I just want to understand this decision because I like to know how this stuff works: When is it appropriate to use a contactor, and when is it appropriate to use a relay, for this application? Does the capacitor-start / capacitor-run, and relay in the Pump Controller box have anything to do with this decision?
maybe you could draw a picture of your system and that way cary or reach can visualize it,,,, i have a system similiar to yours, with a 5000 gallon tank. i do not understand how a pressure switch tells your pump to turn off when the cistern is full
 

Rx1559

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There is 500 feet of PVC pipe running underground between the 5000 gallon cistern, which is way the hell off in the deep forest (it's a long story), and the well pump that is near the house.

At the well pump, there is a simple SquareD pressure switch (and a small pressure tank which I believe is to smooth out the rapid pressurization and depressurization that can occur in the PVC line) that monitors the water pressure in this PVC line. When the pressure in the line drops below 40 PSI, the pressure switch turns the pump on. When the pressure in the line builds up to 60 PSI, the pressure switch turns the pump off.

At the cistern, this PVC pipe terminates in a cattle trough float valve that is situated inside the cistern, near the top. When the water level in the cistern drops a bit, the float valve drops and opens its valve, causing a rapid drop in the pressure in the PVC. This signals the well pump 500 feet away to come on, via the pressure switch sensing the pressure drop below 40 PSI. Once on, the pump will fill the cistern until the water level floats the float valve high enough to close its valve. When this happens, since well pump is still running, pressure rapidly builds up in the PVC pipe, until the pressure switch sees 60 PSI and switches the pump off.

Therefore, the cistern uses water pressure created by the well pump, to switch the pump on and off. This may appear as a simple system on paper, but in the real world, where rodents short out contacts and nibble on wires, and float valves calcify and permanently trickle, and check valves 300 feet underground get grains of sand stuck in them and fail, and pressurizing 500 feet of pipe isn't a smooth linear operation that a pressure switch expects... it's not simple.

(Originally, there was no cattle trough float valve in the cistern, and instead there was an electric water level switch hanging, suspended by a knot in its cord, which operated a nearby solenoid valve to open/depressurize and close/re-pressurize the PVC pipe)

Sigh. So that's the water system. It's the first water system I've ever had to depend upon and maintain, and it's been quite a challenge in so many ways.

My plan is to remove the cattle trough valve, and try out the SmartWater system to use radio frequency to turn the pump on when its water tank sender says it's low (how low is configurable), and to turn it off when it's full again. Rather than using water pressure to make these signals.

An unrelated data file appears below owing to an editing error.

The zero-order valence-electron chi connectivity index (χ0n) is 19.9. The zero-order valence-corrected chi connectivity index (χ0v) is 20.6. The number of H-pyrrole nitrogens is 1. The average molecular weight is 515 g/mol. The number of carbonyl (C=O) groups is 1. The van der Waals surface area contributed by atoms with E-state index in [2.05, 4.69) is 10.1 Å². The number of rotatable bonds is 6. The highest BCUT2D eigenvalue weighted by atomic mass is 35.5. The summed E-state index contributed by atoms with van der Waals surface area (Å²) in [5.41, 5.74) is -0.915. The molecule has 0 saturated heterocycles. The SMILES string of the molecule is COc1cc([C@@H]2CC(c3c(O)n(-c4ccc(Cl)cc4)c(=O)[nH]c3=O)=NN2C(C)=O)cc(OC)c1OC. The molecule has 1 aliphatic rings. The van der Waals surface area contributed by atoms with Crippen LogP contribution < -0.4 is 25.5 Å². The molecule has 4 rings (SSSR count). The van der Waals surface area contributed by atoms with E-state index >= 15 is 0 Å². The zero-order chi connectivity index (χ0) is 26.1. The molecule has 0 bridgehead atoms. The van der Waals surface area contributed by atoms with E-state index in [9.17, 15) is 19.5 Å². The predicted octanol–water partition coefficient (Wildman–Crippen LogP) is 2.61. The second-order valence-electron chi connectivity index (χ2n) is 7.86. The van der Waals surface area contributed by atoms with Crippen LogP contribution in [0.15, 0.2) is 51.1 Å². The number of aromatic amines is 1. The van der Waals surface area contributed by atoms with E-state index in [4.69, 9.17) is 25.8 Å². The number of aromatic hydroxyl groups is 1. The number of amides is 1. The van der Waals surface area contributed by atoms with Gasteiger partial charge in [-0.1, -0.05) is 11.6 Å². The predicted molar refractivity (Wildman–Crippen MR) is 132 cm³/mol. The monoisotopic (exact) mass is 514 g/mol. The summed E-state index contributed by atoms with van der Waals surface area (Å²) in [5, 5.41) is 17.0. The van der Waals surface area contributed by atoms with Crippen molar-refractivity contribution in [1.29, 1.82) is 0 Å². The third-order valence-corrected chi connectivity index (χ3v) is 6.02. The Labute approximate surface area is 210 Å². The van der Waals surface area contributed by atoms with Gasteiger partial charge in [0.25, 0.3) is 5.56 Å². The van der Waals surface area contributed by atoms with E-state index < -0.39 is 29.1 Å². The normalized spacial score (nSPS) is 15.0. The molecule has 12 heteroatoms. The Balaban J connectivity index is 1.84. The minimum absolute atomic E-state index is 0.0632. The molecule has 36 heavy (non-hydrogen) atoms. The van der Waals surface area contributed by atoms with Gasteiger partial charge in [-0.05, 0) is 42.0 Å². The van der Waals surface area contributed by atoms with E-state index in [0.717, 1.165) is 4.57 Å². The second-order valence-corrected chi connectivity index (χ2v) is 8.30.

Valveman

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I am sure they are making radio controlled systems more dependable than in the past. But my experience has been they lose signal and either do not turn the pump on, or fail to turn it off and overflow the cistern.

Every problem you mentioned except for the rodents, could be caused by the pump cycling on and off. I prefer the electric solenoid valve over the float valve. But "non-modulating" float valves work ok. Electric valves are also "non-modulating", which means they are either fully open or fully closed. Modulating float valves, which I think you have now, flow less water as the float gets closer to the upper position. These modulating float valves can cause the pump to cycle on and off many times as the last inch or so of water is pumped into the cistern. The smaller the pressure tank, the more times and the more rapid the cycles. Even just the 500' of line can be enough restriction to cause the pump to cycle on and off.

Simply adding a Cycle Stop Valve can solve those problems. The CSV makes the pump start and stop with a "smooth linear operation", regardless of the length or size of the line. The CSV prevents the failure of the pressure switch points, control box, check valve, tank bladder, and even the pump, as there is no more cycling on and off as the cistern fills or bouncing when the pump starts. The CSV can even prevent sand in the check valve, as water is being drawn smoothly from the well instead of surging as it does when the pump cycles on and off continually or rapidly.

Even with the radio control there will be tremendous pressure build up in the 500' of line when the pump starts. It is hard to get 500' of water moving as quickly as the pump starts, so it is kind of like a cannon effect when the pump starts. Is is much easier on the line when the water is drawn from a pressure tank as the float/solenoid valve opens before the pump starts, which is the way the CSV does it.
 

Fitter30

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Relays normally are for resistance loads. General purpose contactors have ratings for resistance and inductive loads often rated in hp. Pick one rated at a larger hp it will last longer.